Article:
The City of Surrey has taken the advice of its fire chief in reducing parking distance limits around fire hydrants from five to 2.5 metres, in an effort to boost its parking supply.
It’s estimated the move could create 2,650 new parking spaces in Surrey.
Surrey council approved a staff report Monday that recommends the change, but the move will still require provincial consent to amend the BC Motor Vehicle Act.
Surrey city staff will share their report with other municipalities around the province and the city engineer will “engage” the Ministry of Transportation and Infrastructure to encourage revising the MVA.
Last year, Surrey Fire Chief Len Garis co-authored a University of the Fraser Valley study titled “The Reduction of Parking Restrictions around Fire Hydrants” that suggested the five-metre parking prohibition around fire hydrants could be comfortably reduced to 2.5 metres.
The report concluded that distance “would have no operational impact on the fire department’s ability to draw maximum available water from a fire hydrant.”
The UFV study said the original reason for the existing five-metre no-stopping zone was to make it easier for fire trucks to spot the hydrants.
“With the advancement of geographic positioning systems (GPS), CAD (computer assisted design) maps in the fire trucks, and other related technologies, along with the driver’s awareness of hydrant locations, this is not widely seen as an issue any longer at least in the compact urban setting” the study noted.
The proposal has been endorsed by the association representing B.C. fire chiefs and the Regional Engineers Advisory Committee in Metro Vancouver.
Chief Len Garis told the Now-Leader the research all began with a question.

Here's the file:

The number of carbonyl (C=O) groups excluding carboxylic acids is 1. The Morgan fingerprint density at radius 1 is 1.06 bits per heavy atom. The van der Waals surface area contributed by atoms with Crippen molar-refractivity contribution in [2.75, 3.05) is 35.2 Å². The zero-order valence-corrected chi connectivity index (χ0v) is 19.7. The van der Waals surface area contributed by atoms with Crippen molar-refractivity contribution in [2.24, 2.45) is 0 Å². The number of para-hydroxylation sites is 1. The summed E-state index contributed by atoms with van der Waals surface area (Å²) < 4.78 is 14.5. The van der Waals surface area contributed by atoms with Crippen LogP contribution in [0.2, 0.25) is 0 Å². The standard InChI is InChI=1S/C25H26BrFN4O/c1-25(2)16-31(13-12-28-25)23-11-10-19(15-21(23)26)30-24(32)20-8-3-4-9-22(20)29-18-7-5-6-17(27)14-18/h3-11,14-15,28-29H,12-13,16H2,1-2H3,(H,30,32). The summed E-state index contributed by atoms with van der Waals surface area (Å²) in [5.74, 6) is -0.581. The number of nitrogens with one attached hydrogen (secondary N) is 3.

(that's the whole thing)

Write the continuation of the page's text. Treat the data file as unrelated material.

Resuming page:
“Our (City of Surrey) engineering operations department came to us and asked a sort of innocent question saying this five-metre distance requirement on each side of the fire hydrant, where does it come form? It seems to be a bit aggressive, or rich,” said Garis.
The rule, he explained, is outlined in the Motor Vehicle Act.
“We casually went away to pay respect to the question and said, ‘let’s conduct our own research.”
That research suggested two metres was ample, noted Garis, “but as a bit of an insurance, we said 2.5 metres was probably reasonable on both sides.”
Garis —who is also an adjunct professor in the School of Criminology and Criminal Justice and associate to the Centre for Social Research at UFV — said national and international research suggested 1.5 to 5 metres would be appropriate, but that he’s “very comfortable” with the 2.5.
He added it would be a “win-win” for many areas that struggle with lack of parking supply. Even in smaller communities, it’s estimated the change could free up hundreds of parking spaces.
-With files from Dan Ferguson